Tomboy, the new exhibition opening Friday at the Providence Public Library, provides an overdue cultural examination of this singular way of being female in the world. There is no male counterpart.
Appearing first in the 1590s, the term “tomboy” was defined as a “wild, romping girl, who acts like a spirited boy”; or “strumpet, bold and immodest woman”.* This exhibition interrogates the history of cultural expectations and gender norms for girls & women, especially in the interplay between lifestyle, aesthetic, play and self-identity. It looks at historical shifts in definitions of femininity and gender to understand how tomboys have challenged cultural norms to have a dynamic influence on fashion, literature, sports and popular culture.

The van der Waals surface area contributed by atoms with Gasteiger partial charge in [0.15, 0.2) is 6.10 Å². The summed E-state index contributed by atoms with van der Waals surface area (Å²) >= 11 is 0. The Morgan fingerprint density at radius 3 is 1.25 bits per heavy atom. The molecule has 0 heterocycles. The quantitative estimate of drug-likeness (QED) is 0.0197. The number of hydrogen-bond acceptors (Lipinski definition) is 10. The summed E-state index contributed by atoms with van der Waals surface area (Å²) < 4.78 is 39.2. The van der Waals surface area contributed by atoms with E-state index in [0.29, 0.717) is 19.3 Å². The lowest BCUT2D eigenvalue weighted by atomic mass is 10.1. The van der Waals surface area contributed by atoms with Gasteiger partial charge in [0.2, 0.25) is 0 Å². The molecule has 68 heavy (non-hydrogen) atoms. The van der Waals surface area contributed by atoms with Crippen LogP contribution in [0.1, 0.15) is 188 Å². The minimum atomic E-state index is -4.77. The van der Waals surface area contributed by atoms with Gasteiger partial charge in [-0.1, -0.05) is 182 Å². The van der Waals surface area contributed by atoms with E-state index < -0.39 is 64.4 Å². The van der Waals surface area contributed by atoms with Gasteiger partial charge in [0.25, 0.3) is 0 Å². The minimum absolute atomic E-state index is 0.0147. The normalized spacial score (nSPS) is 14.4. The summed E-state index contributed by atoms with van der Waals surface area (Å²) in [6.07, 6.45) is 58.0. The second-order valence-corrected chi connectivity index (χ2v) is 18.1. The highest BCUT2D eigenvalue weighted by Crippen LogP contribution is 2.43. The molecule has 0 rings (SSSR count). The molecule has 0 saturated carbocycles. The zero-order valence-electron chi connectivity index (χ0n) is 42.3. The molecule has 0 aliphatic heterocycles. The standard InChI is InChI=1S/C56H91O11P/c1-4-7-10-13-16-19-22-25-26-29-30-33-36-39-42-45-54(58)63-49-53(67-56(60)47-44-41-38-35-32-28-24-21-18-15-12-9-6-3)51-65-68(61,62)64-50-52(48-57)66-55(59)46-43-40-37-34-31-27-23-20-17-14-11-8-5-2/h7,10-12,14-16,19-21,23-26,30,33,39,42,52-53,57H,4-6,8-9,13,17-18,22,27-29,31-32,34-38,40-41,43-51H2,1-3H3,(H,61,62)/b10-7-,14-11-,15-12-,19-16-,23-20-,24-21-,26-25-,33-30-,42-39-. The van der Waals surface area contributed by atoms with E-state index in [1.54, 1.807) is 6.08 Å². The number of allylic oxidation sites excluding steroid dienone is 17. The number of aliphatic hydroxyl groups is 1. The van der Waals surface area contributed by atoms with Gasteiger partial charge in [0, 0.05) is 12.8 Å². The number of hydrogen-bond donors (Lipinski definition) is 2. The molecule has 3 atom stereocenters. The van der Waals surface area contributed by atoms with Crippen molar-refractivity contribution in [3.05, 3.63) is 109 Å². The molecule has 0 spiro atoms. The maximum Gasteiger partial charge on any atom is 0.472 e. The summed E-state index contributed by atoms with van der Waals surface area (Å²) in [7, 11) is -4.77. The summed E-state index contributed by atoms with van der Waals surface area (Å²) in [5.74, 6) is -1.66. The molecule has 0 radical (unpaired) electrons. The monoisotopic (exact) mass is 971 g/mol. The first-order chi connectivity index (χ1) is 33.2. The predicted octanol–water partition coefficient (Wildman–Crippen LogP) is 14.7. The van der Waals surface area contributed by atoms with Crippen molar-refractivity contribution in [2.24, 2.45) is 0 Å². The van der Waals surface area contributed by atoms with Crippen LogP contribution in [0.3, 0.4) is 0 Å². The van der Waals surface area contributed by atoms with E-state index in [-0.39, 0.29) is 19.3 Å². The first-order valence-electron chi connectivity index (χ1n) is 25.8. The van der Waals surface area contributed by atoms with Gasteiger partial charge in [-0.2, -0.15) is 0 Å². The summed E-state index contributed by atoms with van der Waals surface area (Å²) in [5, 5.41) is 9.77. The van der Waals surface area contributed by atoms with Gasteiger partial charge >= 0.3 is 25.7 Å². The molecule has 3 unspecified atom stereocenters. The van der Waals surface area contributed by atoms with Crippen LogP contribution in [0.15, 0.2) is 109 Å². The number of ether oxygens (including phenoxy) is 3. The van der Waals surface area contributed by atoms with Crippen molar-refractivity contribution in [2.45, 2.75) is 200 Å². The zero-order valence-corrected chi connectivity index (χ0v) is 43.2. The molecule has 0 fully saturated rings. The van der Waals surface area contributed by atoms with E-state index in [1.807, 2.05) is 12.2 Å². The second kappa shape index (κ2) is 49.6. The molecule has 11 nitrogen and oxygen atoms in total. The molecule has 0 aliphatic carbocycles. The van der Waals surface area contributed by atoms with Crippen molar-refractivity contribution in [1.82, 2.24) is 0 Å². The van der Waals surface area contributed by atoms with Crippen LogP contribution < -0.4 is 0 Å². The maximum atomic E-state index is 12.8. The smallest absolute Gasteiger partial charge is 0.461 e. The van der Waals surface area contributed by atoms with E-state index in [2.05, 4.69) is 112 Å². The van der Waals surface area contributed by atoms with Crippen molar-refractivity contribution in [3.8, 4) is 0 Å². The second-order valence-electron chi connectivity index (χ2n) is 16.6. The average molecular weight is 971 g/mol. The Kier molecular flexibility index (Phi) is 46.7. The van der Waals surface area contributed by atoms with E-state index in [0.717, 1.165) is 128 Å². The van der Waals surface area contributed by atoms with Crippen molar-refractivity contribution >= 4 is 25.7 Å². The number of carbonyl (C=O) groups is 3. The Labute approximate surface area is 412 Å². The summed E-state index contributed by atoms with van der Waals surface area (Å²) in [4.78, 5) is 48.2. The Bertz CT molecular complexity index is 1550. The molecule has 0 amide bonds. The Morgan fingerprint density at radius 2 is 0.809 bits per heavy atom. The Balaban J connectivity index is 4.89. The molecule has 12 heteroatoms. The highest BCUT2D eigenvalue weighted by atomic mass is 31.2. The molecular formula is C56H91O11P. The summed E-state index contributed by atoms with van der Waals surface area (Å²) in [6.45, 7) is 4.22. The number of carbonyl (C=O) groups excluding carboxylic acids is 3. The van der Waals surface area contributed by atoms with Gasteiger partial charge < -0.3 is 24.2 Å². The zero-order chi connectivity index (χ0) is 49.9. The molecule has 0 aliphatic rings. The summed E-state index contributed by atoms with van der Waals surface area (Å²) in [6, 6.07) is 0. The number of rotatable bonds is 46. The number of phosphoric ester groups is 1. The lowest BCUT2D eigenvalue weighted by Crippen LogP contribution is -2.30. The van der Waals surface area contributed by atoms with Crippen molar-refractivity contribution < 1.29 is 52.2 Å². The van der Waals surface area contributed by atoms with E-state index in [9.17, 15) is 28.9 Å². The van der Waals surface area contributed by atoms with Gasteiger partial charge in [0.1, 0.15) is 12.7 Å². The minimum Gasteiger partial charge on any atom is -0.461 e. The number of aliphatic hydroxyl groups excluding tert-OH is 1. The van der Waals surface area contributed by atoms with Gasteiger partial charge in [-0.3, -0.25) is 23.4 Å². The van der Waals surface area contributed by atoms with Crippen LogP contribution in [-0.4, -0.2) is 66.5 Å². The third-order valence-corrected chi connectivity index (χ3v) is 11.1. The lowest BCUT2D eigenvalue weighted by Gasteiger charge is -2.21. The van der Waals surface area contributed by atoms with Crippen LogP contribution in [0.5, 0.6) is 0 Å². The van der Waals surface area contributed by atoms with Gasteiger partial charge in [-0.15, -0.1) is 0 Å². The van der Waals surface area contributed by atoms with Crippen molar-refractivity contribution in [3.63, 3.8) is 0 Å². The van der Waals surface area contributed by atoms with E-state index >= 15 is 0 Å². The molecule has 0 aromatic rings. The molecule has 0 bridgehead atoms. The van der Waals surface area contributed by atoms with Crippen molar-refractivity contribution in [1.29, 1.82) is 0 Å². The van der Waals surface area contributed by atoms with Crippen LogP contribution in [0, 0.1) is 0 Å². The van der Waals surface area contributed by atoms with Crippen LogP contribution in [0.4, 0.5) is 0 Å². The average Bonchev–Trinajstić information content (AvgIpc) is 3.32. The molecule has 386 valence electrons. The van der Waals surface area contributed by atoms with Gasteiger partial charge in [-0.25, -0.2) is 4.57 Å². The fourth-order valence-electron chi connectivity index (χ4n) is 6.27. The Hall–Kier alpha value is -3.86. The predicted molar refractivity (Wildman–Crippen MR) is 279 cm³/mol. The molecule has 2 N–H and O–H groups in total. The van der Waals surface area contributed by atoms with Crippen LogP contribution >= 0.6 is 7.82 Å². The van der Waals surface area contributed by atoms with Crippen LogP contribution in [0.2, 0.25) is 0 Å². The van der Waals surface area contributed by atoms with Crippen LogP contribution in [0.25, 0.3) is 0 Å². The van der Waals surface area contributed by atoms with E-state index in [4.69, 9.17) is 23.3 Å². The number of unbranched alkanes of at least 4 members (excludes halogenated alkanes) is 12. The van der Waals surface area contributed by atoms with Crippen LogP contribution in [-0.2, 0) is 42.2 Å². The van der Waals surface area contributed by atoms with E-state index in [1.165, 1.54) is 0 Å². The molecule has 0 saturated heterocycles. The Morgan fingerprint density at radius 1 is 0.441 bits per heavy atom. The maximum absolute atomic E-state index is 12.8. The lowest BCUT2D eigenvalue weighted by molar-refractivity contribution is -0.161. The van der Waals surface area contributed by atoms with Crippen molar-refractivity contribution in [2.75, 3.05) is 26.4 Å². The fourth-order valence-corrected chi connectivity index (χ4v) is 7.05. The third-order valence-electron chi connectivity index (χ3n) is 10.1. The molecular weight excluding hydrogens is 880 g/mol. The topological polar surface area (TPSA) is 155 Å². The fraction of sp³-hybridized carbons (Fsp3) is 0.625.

The library invites visitors “to ask themselves about the relevance of the tomboy today. How have various societies and cultures defined femininity? Does the term ‘tomboy’ hold meaning currently? As society has developed a more nuanced understanding of femininity, is it a term that holds continued relevance?”
Tomboy runs through June 30. The site is fun to scroll through.
April 1st is also 401 Gives Day — go here to donate to the library.
Opens Friday, April 1, PPL, 3rd floor, 105 Empire Street, (directions)